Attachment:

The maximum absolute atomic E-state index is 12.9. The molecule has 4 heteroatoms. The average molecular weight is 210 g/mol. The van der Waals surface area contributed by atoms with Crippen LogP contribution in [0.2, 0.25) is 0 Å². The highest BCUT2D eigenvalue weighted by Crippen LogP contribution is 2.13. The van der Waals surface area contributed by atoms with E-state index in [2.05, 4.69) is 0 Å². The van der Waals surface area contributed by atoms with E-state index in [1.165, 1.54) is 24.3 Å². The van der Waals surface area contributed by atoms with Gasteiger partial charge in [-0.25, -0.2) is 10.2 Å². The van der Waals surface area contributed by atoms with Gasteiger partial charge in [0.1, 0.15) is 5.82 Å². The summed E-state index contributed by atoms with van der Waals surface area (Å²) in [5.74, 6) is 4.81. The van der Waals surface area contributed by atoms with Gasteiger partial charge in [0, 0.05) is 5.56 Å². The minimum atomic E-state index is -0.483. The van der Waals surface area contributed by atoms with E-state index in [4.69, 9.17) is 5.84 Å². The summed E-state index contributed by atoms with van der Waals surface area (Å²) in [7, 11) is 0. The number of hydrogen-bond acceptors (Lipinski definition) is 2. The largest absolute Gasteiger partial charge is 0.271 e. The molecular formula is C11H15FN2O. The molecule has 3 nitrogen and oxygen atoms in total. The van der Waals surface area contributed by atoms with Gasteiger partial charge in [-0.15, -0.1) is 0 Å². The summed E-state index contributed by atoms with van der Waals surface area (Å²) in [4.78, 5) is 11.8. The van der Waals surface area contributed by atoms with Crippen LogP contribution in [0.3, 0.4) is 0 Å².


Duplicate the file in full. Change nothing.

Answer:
The maximum absolute atomic E-state index is 12.9. The molecule has 4 heteroatoms. The average molecular weight is 210 g/mol. The van der Waals surface area contributed by atoms with Crippen LogP contribution in [0.2, 0.25) is 0 Å². The highest BCUT2D eigenvalue weighted by Crippen LogP contribution is 2.13. The van der Waals surface area contributed by atoms with E-state index in [2.05, 4.69) is 0 Å². The van der Waals surface area contributed by atoms with E-state index in [1.165, 1.54) is 24.3 Å². The van der Waals surface area contributed by atoms with Gasteiger partial charge in [-0.25, -0.2) is 10.2 Å². The van der Waals surface area contributed by atoms with Gasteiger partial charge in [0.1, 0.15) is 5.82 Å². The summed E-state index contributed by atoms with van der Waals surface area (Å²) in [5.74, 6) is 4.81. The van der Waals surface area contributed by atoms with Gasteiger partial charge in [0, 0.05) is 5.56 Å². The minimum atomic E-state index is -0.483. The van der Waals surface area contributed by atoms with E-state index in [4.69, 9.17) is 5.84 Å². The summed E-state index contributed by atoms with van der Waals surface area (Å²) in [7, 11) is 0. The number of hydrogen-bond acceptors (Lipinski definition) is 2. The largest absolute Gasteiger partial charge is 0.271 e. The molecular formula is C11H15FN2O. The molecule has 3 nitrogen and oxygen atoms in total. The van der Waals surface area contributed by atoms with Gasteiger partial charge in [-0.15, -0.1) is 0 Å². The summed E-state index contributed by atoms with van der Waals surface area (Å²) in [4.78, 5) is 11.8. The van der Waals surface area contributed by atoms with Crippen LogP contribution in [0.3, 0.4) is 0 Å².